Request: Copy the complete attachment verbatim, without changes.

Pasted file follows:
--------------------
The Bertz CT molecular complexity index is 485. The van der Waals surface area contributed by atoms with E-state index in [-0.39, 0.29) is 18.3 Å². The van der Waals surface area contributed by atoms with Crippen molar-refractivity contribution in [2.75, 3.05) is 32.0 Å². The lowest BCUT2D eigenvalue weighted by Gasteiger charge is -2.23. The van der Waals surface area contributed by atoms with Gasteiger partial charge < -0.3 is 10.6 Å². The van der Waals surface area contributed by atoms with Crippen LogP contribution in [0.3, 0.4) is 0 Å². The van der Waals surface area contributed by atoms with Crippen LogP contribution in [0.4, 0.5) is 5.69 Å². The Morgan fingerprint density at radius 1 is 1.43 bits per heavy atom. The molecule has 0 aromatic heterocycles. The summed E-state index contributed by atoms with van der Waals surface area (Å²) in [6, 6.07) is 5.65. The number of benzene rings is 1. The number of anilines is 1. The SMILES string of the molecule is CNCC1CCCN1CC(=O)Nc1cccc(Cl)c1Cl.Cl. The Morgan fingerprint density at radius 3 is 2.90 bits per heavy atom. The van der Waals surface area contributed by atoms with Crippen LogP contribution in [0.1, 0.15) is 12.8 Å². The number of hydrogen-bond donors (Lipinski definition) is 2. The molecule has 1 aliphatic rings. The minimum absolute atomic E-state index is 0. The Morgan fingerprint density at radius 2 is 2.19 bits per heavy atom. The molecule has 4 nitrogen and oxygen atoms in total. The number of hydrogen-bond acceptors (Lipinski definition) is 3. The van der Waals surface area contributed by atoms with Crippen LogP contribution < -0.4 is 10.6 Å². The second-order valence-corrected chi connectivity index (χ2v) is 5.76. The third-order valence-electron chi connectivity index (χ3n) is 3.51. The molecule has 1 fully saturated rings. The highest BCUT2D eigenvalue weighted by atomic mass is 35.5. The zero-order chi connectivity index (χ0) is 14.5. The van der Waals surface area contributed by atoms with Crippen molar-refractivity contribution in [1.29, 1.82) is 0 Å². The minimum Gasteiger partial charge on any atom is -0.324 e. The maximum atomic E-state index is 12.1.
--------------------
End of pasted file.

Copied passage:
The Bertz CT molecular complexity index is 485. The van der Waals surface area contributed by atoms with E-state index in [-0.39, 0.29) is 18.3 Å². The van der Waals surface area contributed by atoms with Crippen molar-refractivity contribution in [2.75, 3.05) is 32.0 Å². The lowest BCUT2D eigenvalue weighted by Gasteiger charge is -2.23. The van der Waals surface area contributed by atoms with Gasteiger partial charge < -0.3 is 10.6 Å². The van der Waals surface area contributed by atoms with Crippen LogP contribution in [0.3, 0.4) is 0 Å². The van der Waals surface area contributed by atoms with Crippen LogP contribution in [0.4, 0.5) is 5.69 Å². The Morgan fingerprint density at radius 1 is 1.43 bits per heavy atom. The molecule has 0 aromatic heterocycles. The summed E-state index contributed by atoms with van der Waals surface area (Å²) in [6, 6.07) is 5.65. The number of benzene rings is 1. The number of anilines is 1. The SMILES string of the molecule is CNCC1CCCN1CC(=O)Nc1cccc(Cl)c1Cl.Cl. The Morgan fingerprint density at radius 3 is 2.90 bits per heavy atom. The van der Waals surface area contributed by atoms with Crippen LogP contribution in [0.1, 0.15) is 12.8 Å². The number of hydrogen-bond donors (Lipinski definition) is 2. The molecule has 1 aliphatic rings. The minimum absolute atomic E-state index is 0. The Morgan fingerprint density at radius 2 is 2.19 bits per heavy atom. The molecule has 4 nitrogen and oxygen atoms in total. The number of hydrogen-bond acceptors (Lipinski definition) is 3. The van der Waals surface area contributed by atoms with Crippen LogP contribution < -0.4 is 10.6 Å². The second-order valence-corrected chi connectivity index (χ2v) is 5.76. The third-order valence-electron chi connectivity index (χ3n) is 3.51. The molecule has 1 fully saturated rings. The highest BCUT2D eigenvalue weighted by atomic mass is 35.5. The zero-order chi connectivity index (χ0) is 14.5. The van der Waals surface area contributed by atoms with Crippen molar-refractivity contribution in [1.29, 1.82) is 0 Å². The minimum Gasteiger partial charge on any atom is -0.324 e. The maximum atomic E-state index is 12.1.